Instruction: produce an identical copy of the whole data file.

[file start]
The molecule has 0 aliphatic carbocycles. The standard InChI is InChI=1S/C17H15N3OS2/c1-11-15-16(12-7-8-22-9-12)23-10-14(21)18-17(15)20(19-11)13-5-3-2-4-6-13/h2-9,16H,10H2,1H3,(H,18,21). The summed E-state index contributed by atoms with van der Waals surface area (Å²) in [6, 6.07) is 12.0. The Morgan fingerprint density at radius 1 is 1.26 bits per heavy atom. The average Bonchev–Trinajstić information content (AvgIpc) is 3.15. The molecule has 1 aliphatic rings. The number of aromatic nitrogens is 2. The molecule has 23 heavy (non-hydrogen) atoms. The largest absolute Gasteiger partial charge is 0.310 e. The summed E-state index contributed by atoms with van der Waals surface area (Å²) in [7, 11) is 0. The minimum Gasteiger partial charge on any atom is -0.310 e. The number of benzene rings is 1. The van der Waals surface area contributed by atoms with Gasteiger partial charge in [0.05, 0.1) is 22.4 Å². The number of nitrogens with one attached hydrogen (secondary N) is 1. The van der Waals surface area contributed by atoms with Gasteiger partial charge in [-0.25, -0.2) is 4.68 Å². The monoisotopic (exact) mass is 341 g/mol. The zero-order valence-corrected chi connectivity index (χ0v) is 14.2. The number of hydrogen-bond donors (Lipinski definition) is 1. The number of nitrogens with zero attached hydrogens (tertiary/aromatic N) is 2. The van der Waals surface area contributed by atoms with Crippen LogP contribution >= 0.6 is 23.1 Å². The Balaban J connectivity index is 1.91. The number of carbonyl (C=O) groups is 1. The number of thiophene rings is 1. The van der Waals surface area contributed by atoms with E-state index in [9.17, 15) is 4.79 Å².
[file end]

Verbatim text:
The molecule has 0 aliphatic carbocycles. The standard InChI is InChI=1S/C17H15N3OS2/c1-11-15-16(12-7-8-22-9-12)23-10-14(21)18-17(15)20(19-11)13-5-3-2-4-6-13/h2-9,16H,10H2,1H3,(H,18,21). The summed E-state index contributed by atoms with van der Waals surface area (Å²) in [6, 6.07) is 12.0. The Morgan fingerprint density at radius 1 is 1.26 bits per heavy atom. The average Bonchev–Trinajstić information content (AvgIpc) is 3.15. The molecule has 1 aliphatic rings. The number of aromatic nitrogens is 2. The molecule has 23 heavy (non-hydrogen) atoms. The largest absolute Gasteiger partial charge is 0.310 e. The summed E-state index contributed by atoms with van der Waals surface area (Å²) in [7, 11) is 0. The minimum Gasteiger partial charge on any atom is -0.310 e. The number of benzene rings is 1. The van der Waals surface area contributed by atoms with Gasteiger partial charge in [0.05, 0.1) is 22.4 Å². The number of nitrogens with one attached hydrogen (secondary N) is 1. The van der Waals surface area contributed by atoms with Gasteiger partial charge in [-0.25, -0.2) is 4.68 Å². The monoisotopic (exact) mass is 341 g/mol. The zero-order valence-corrected chi connectivity index (χ0v) is 14.2. The number of hydrogen-bond donors (Lipinski definition) is 1. The number of nitrogens with zero attached hydrogens (tertiary/aromatic N) is 2. The van der Waals surface area contributed by atoms with Crippen LogP contribution >= 0.6 is 23.1 Å². The Balaban J connectivity index is 1.91. The number of carbonyl (C=O) groups is 1. The number of thiophene rings is 1. The van der Waals surface area contributed by atoms with E-state index in [9.17, 15) is 4.79 Å².